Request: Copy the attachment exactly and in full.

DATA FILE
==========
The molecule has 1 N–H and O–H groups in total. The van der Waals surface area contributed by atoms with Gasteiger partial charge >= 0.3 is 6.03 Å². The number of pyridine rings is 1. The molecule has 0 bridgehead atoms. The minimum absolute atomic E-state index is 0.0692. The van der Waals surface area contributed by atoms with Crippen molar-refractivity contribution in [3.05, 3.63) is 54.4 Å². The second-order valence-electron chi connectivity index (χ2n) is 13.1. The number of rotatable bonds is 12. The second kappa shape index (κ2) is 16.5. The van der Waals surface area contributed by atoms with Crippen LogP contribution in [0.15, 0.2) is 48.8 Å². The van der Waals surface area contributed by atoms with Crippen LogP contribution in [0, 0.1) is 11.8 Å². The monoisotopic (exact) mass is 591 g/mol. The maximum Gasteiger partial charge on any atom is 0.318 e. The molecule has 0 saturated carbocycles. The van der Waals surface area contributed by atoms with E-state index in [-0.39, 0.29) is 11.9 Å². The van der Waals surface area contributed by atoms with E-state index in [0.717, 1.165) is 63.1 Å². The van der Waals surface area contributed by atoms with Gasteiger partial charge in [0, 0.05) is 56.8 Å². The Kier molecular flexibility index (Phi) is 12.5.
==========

The molecule has 1 N–H and O–H groups in total. The van der Waals surface area contributed by atoms with Gasteiger partial charge >= 0.3 is 6.03 Å². The number of pyridine rings is 1. The molecule has 0 bridgehead atoms. The minimum absolute atomic E-state index is 0.0692. The van der Waals surface area contributed by atoms with Crippen molar-refractivity contribution in [3.05, 3.63) is 54.4 Å². The second-order valence-electron chi connectivity index (χ2n) is 13.1. The number of rotatable bonds is 12. The second kappa shape index (κ2) is 16.5. The van der Waals surface area contributed by atoms with Crippen LogP contribution in [0.15, 0.2) is 48.8 Å². The van der Waals surface area contributed by atoms with Crippen LogP contribution in [0, 0.1) is 11.8 Å². The monoisotopic (exact) mass is 591 g/mol. The maximum Gasteiger partial charge on any atom is 0.318 e. The molecule has 0 saturated carbocycles. The van der Waals surface area contributed by atoms with E-state index in [-0.39, 0.29) is 11.9 Å². The van der Waals surface area contributed by atoms with E-state index in [0.717, 1.165) is 63.1 Å². The van der Waals surface area contributed by atoms with Gasteiger partial charge in [0, 0.05) is 56.8 Å². The Kier molecular flexibility index (Phi) is 12.5.